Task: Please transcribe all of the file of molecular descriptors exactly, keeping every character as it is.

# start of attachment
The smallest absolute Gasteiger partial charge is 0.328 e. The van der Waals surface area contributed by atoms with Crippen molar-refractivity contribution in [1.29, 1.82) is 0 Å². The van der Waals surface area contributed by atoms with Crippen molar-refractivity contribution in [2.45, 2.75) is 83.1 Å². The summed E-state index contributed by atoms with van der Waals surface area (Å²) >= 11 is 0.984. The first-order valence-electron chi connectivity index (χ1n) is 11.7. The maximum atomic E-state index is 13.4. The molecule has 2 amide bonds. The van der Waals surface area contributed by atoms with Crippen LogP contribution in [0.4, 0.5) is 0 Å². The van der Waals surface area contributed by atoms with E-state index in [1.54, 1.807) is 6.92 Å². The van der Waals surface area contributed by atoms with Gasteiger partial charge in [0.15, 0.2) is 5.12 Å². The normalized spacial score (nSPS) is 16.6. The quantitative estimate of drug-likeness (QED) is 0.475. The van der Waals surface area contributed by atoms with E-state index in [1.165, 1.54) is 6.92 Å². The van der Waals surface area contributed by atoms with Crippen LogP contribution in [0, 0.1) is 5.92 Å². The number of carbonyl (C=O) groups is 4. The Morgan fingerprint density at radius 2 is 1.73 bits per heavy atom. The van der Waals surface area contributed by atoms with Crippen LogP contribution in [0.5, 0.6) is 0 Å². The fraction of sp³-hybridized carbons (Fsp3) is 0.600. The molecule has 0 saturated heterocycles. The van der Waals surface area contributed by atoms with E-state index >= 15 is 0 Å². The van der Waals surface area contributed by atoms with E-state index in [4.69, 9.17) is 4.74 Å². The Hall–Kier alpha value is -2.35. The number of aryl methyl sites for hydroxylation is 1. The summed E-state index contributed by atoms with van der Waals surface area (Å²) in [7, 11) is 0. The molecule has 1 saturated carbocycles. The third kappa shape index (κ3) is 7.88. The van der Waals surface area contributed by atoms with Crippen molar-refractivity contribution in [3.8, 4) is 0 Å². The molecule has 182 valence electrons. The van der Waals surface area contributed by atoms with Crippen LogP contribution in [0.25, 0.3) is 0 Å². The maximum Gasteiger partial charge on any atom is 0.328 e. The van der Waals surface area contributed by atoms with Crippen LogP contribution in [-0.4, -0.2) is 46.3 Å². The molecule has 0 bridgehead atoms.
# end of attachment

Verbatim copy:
The smallest absolute Gasteiger partial charge is 0.328 e. The van der Waals surface area contributed by atoms with Crippen molar-refractivity contribution in [1.29, 1.82) is 0 Å². The van der Waals surface area contributed by atoms with Crippen molar-refractivity contribution in [2.45, 2.75) is 83.1 Å². The summed E-state index contributed by atoms with van der Waals surface area (Å²) >= 11 is 0.984. The first-order valence-electron chi connectivity index (χ1n) is 11.7. The maximum atomic E-state index is 13.4. The molecule has 2 amide bonds. The van der Waals surface area contributed by atoms with Crippen LogP contribution in [0.4, 0.5) is 0 Å². The van der Waals surface area contributed by atoms with E-state index in [1.54, 1.807) is 6.92 Å². The van der Waals surface area contributed by atoms with Gasteiger partial charge in [0.15, 0.2) is 5.12 Å². The normalized spacial score (nSPS) is 16.6. The quantitative estimate of drug-likeness (QED) is 0.475. The van der Waals surface area contributed by atoms with E-state index in [1.165, 1.54) is 6.92 Å². The van der Waals surface area contributed by atoms with Crippen LogP contribution in [0, 0.1) is 5.92 Å². The number of carbonyl (C=O) groups is 4. The Morgan fingerprint density at radius 2 is 1.73 bits per heavy atom. The van der Waals surface area contributed by atoms with Crippen LogP contribution in [0.5, 0.6) is 0 Å². The fraction of sp³-hybridized carbons (Fsp3) is 0.600. The molecule has 0 saturated heterocycles. The van der Waals surface area contributed by atoms with E-state index >= 15 is 0 Å². The van der Waals surface area contributed by atoms with E-state index in [4.69, 9.17) is 4.74 Å². The Hall–Kier alpha value is -2.35. The number of aryl methyl sites for hydroxylation is 1. The summed E-state index contributed by atoms with van der Waals surface area (Å²) in [7, 11) is 0. The molecule has 1 saturated carbocycles. The third kappa shape index (κ3) is 7.88. The van der Waals surface area contributed by atoms with Crippen molar-refractivity contribution in [3.8, 4) is 0 Å². The molecule has 182 valence electrons. The van der Waals surface area contributed by atoms with Crippen LogP contribution in [0.25, 0.3) is 0 Å². The maximum Gasteiger partial charge on any atom is 0.328 e. The van der Waals surface area contributed by atoms with Crippen LogP contribution in [-0.4, -0.2) is 46.3 Å². The molecule has 0 bridgehead atoms.